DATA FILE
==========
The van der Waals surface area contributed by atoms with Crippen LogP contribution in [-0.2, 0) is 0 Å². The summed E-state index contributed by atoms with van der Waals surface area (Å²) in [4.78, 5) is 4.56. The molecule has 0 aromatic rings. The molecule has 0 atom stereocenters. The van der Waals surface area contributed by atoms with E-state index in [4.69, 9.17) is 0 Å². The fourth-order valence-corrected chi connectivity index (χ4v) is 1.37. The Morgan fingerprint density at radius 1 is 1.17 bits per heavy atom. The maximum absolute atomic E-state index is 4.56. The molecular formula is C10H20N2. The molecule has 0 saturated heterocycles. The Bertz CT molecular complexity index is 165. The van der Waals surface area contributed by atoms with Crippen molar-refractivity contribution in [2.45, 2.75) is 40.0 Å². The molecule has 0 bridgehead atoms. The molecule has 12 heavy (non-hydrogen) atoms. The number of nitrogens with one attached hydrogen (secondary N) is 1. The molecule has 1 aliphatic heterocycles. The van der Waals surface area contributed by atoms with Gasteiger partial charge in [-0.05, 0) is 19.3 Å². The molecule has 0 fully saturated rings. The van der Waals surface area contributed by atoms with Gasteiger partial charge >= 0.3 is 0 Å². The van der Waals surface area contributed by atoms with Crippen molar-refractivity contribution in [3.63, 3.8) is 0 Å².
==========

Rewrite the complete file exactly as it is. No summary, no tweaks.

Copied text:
The van der Waals surface area contributed by atoms with Crippen LogP contribution in [-0.2, 0) is 0 Å². The summed E-state index contributed by atoms with van der Waals surface area (Å²) in [4.78, 5) is 4.56. The molecule has 0 aromatic rings. The molecule has 0 atom stereocenters. The van der Waals surface area contributed by atoms with E-state index in [4.69, 9.17) is 0 Å². The fourth-order valence-corrected chi connectivity index (χ4v) is 1.37. The Morgan fingerprint density at radius 1 is 1.17 bits per heavy atom. The maximum absolute atomic E-state index is 4.56. The molecular formula is C10H20N2. The molecule has 0 saturated heterocycles. The Bertz CT molecular complexity index is 165. The van der Waals surface area contributed by atoms with Crippen molar-refractivity contribution in [2.45, 2.75) is 40.0 Å². The molecule has 0 bridgehead atoms. The molecule has 12 heavy (non-hydrogen) atoms. The number of nitrogens with one attached hydrogen (secondary N) is 1. The molecule has 1 aliphatic heterocycles. The van der Waals surface area contributed by atoms with Gasteiger partial charge in [-0.05, 0) is 19.3 Å². The molecule has 0 fully saturated rings. The van der Waals surface area contributed by atoms with Gasteiger partial charge >= 0.3 is 0 Å². The van der Waals surface area contributed by atoms with Crippen molar-refractivity contribution in [3.63, 3.8) is 0 Å².